Select language:
Mujeres transportando agua a sus comunidades; Mujeres transportando agua a sus comunidades;

WASH Manhiça, Mozambique, Ilha Josina Machel, Manhiça District

Innovative responses to hard-to-reach water sources

Alongside the NGO ONGAWA Engineering for Human Development, and as part of our community engagement Global Challenge, which supports projects aligned with the UN Sustainable Development Goals, we are increasing the coverage of drinking water and sanitation in a rural area of the District of Manhiça in Mozambique, where water coverage is one of the lowest in the world. 

Finding clean water can be a challenge in Ilha Josina Machel in Mozambique. Just 80km north of the capital city Maputo, it is an area with water coverage of just 41% (compared to 91% world average). Women and children walk great distances to fetch water from manual water pumps and open wells. Increasing the accessibility of safe water and sanitation for rural communities has a range of positive effects. The project aligns with UNSDG6 and contributes to SDG1, SDG3, SDG4 and SDG5.

Reaching 100% water coverage

A population of around 9,500 people was supported by just 26 water points, many of which were found to be unsuitable or contaminated, risking saline intrusion and the spread of disease.

We increased water coverage in the area from 41% to 100% by installing boreholes and pumps in the most vulnerable areas. The area also lacked adequate sanitation, with only 7% improved sanitation coverage. Improved sanitation is defined as ‘adequate pit latrines’.

The project increased the percentage of improved sanitation to 37% by financing the construction of latrines for the poorest families and helping local businesses to develop their latrine construction activities. This percentage is expected to rise over the next couple of years as the latrine construction develops further, supported with continued hygiene promotion.  In the six schools of the administrative area, the ratio of pupils per latrine was 111, much higher than the acceptable access ratio of 25 to 50. We worked on the design and construction of additional latrines to increase the service at local schools, bringing down the ratio to less than 50. 


Project Summary

9,500 people to benefit

15new water points

< 50school children per latrine

Mitigating increased flooding risk

Over the last few years, the effect of climate change is being seen in Mozambique’s rural areas with more frequent intense rainfalls causing widespread flooding. The resulting higher water tables lead to an increased risk of contaminated water points, as latrines and other sources of pollution are more likely to infiltrate the ground and mix with the water. The hydrogeological context of the area makes the problem even more complicated with the presence of saline water, which can be toxic to people and plants.

Our WASH project in Ilha Josina Machel considered these adverse effects of climate change and adapted sanitation solutions to flooding. 

Working in partnership

A key aspect of the Global Challenge is the importance it places on empowering and enhancing the development of local partners. In Mozambique, Arup has introduced the usage of Environmental Impact Assessments which concentrate especially on aspects of climate change resilience.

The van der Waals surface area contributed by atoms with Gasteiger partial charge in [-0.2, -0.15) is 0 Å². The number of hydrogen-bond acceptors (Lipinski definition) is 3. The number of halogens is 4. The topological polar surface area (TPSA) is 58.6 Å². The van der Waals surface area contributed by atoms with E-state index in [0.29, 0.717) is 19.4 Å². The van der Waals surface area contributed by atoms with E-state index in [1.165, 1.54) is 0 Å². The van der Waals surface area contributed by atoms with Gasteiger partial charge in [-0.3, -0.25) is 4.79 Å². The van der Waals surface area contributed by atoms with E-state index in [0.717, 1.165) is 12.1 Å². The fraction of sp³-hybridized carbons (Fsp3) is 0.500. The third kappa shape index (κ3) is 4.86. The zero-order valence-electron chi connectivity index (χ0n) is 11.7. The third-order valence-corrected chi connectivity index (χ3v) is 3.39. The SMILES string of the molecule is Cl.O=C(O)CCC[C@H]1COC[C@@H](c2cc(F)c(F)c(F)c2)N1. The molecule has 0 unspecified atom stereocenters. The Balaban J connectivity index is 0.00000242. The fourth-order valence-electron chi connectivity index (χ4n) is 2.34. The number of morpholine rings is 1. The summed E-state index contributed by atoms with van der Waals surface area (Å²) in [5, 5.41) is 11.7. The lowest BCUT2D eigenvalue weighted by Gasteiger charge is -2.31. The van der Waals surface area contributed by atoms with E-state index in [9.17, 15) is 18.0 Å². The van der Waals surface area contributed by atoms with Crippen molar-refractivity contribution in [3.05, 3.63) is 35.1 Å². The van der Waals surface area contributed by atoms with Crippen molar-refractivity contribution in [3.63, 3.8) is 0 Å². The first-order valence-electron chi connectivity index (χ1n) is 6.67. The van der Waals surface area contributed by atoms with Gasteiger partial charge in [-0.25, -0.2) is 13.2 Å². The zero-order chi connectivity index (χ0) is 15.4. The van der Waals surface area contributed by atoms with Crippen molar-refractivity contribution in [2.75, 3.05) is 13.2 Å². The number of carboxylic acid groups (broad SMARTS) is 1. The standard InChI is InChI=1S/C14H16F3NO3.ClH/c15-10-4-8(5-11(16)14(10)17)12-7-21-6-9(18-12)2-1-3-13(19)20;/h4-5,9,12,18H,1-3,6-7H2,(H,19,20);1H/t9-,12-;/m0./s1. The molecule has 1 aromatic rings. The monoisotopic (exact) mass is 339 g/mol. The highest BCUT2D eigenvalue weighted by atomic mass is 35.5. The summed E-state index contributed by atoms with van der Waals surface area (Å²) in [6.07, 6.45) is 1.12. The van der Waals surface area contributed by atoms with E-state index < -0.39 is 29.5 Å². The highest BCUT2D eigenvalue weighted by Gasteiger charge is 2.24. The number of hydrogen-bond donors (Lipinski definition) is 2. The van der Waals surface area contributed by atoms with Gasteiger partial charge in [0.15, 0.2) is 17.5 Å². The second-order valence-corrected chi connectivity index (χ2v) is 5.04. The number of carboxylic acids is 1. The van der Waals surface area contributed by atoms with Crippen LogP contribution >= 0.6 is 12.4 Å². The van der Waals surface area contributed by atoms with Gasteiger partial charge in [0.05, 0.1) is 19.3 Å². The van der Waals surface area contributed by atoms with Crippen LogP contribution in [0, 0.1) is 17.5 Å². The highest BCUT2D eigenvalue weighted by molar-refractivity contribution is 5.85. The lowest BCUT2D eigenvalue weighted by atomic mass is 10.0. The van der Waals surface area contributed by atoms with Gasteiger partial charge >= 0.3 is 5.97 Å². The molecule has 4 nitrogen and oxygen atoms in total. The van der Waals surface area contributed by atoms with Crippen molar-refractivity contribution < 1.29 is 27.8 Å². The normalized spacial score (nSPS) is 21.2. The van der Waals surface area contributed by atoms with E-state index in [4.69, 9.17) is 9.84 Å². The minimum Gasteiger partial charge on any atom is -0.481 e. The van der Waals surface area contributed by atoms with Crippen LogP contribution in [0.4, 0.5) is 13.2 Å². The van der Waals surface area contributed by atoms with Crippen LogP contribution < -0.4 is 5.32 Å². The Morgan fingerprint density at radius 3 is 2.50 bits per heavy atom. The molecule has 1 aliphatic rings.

In addition, the team has provided training to ONGAWA on how to employ tools such as Ph meters. Our team worked with local communities to develop skills around the construction of latrines and the maintenance of the boreholes, while teaching residents complementary hygiene and sanitation practices. This diverse and multifaceted collaboration between the two organisations has been very positive for all involved. 

Arup’s collaboration is an outcome-oriented alliance where both organisations are committed and each one contributes with their capabilities and resources. For us, this creates a much more effective, agile and decisive collaboration. ” Belén García, CEO, ONGAWA

Overcoming technical challenges

High water tables are causing another serious issue: the water catchment is easily contaminated by poorly constructed latrines, often leading to the spread of diseases. 25% of people lived without any sanitation facilities, suggesting a high open defecation rate.

Arup in collaboration with ONGAWA designed the prototypes of sustainable latrines for 200 families and help with the construction. The problem-solving ability of the team produced solutions that may have wider impacts. The team of technical experts designed a network of elevated latrines which circumvent the issue of an exceptionally high-water table. This innovative design has the potential to be rolled out across similar topographies in other parts of the developing world. 

Sharing knowledge

Arup’s specialist skills (hydrology, hydrogeology, EIA, water sustainability) combined well with the NGO’s strong relationship with stakeholders and local knowledge. The Arup team commented that “Sometimes they struggle to find funding for that part (technical) of the project…so they really liked the way we think about those projects and the global challenge programme”.

Co-developing ideas with potential into solutions with global impact

Work alongside us together with communities to improve the lives of the vulnerable and marginalised while tackling systemic challenges. As part of its community engagement global challenge programme, Arup brings together people from many disciplines to work collaboratively on local solutions to urban and rural challenges that can deliver meaningful outcomes and a positive impact. 

Contact us at [email protected]